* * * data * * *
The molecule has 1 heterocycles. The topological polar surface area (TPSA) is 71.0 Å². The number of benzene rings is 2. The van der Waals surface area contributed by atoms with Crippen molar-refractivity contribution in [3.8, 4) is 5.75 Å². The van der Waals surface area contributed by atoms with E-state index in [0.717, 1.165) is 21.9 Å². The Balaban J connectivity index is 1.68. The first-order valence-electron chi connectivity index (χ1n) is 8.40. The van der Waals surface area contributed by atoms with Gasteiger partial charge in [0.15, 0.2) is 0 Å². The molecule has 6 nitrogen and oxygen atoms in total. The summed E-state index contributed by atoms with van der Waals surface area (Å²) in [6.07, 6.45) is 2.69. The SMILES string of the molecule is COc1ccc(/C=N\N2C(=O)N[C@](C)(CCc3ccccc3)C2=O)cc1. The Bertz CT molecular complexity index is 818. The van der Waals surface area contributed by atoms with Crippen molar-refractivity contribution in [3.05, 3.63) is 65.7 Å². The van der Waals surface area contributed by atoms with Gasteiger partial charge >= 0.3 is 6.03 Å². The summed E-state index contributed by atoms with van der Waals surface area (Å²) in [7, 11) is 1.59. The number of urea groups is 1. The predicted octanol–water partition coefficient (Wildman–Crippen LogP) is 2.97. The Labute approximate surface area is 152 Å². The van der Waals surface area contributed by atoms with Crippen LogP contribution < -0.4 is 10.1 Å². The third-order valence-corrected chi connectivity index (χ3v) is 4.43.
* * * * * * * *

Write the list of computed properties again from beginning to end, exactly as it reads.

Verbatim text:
The molecule has 1 heterocycles. The topological polar surface area (TPSA) is 71.0 Å². The number of benzene rings is 2. The van der Waals surface area contributed by atoms with Crippen molar-refractivity contribution in [3.8, 4) is 5.75 Å². The van der Waals surface area contributed by atoms with E-state index in [0.717, 1.165) is 21.9 Å². The Balaban J connectivity index is 1.68. The first-order valence-electron chi connectivity index (χ1n) is 8.40. The van der Waals surface area contributed by atoms with Gasteiger partial charge in [0.15, 0.2) is 0 Å². The molecule has 6 nitrogen and oxygen atoms in total. The summed E-state index contributed by atoms with van der Waals surface area (Å²) in [6.07, 6.45) is 2.69. The SMILES string of the molecule is COc1ccc(/C=N\N2C(=O)N[C@](C)(CCc3ccccc3)C2=O)cc1. The Bertz CT molecular complexity index is 818. The van der Waals surface area contributed by atoms with Crippen molar-refractivity contribution in [3.05, 3.63) is 65.7 Å². The van der Waals surface area contributed by atoms with Gasteiger partial charge >= 0.3 is 6.03 Å². The summed E-state index contributed by atoms with van der Waals surface area (Å²) in [7, 11) is 1.59. The number of urea groups is 1. The predicted octanol–water partition coefficient (Wildman–Crippen LogP) is 2.97. The Labute approximate surface area is 152 Å². The van der Waals surface area contributed by atoms with Crippen LogP contribution < -0.4 is 10.1 Å². The third-order valence-corrected chi connectivity index (χ3v) is 4.43.